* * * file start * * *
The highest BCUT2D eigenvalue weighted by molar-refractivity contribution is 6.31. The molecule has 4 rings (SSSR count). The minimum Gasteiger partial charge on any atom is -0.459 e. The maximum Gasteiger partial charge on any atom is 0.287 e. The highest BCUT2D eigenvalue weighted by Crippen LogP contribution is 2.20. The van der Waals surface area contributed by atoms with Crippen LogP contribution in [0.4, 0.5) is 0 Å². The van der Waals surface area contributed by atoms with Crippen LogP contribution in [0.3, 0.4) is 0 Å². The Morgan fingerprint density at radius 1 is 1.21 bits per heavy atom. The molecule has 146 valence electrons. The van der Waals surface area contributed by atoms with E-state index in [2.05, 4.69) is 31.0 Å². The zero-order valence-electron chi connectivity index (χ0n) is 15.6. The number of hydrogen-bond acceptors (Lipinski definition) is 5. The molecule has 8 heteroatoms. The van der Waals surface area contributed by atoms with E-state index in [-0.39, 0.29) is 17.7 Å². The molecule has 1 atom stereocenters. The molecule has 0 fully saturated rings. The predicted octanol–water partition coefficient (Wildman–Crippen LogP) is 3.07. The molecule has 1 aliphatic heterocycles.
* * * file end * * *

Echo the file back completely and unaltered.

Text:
The highest BCUT2D eigenvalue weighted by molar-refractivity contribution is 6.31. The molecule has 4 rings (SSSR count). The minimum Gasteiger partial charge on any atom is -0.459 e. The maximum Gasteiger partial charge on any atom is 0.287 e. The highest BCUT2D eigenvalue weighted by Crippen LogP contribution is 2.20. The van der Waals surface area contributed by atoms with Crippen LogP contribution in [0.4, 0.5) is 0 Å². The van der Waals surface area contributed by atoms with Crippen LogP contribution in [0.3, 0.4) is 0 Å². The Morgan fingerprint density at radius 1 is 1.21 bits per heavy atom. The molecule has 146 valence electrons. The van der Waals surface area contributed by atoms with E-state index in [2.05, 4.69) is 31.0 Å². The zero-order valence-electron chi connectivity index (χ0n) is 15.6. The number of hydrogen-bond acceptors (Lipinski definition) is 5. The molecule has 8 heteroatoms. The van der Waals surface area contributed by atoms with E-state index in [-0.39, 0.29) is 17.7 Å². The molecule has 1 atom stereocenters. The molecule has 0 fully saturated rings. The predicted octanol–water partition coefficient (Wildman–Crippen LogP) is 3.07. The molecule has 1 aliphatic heterocycles.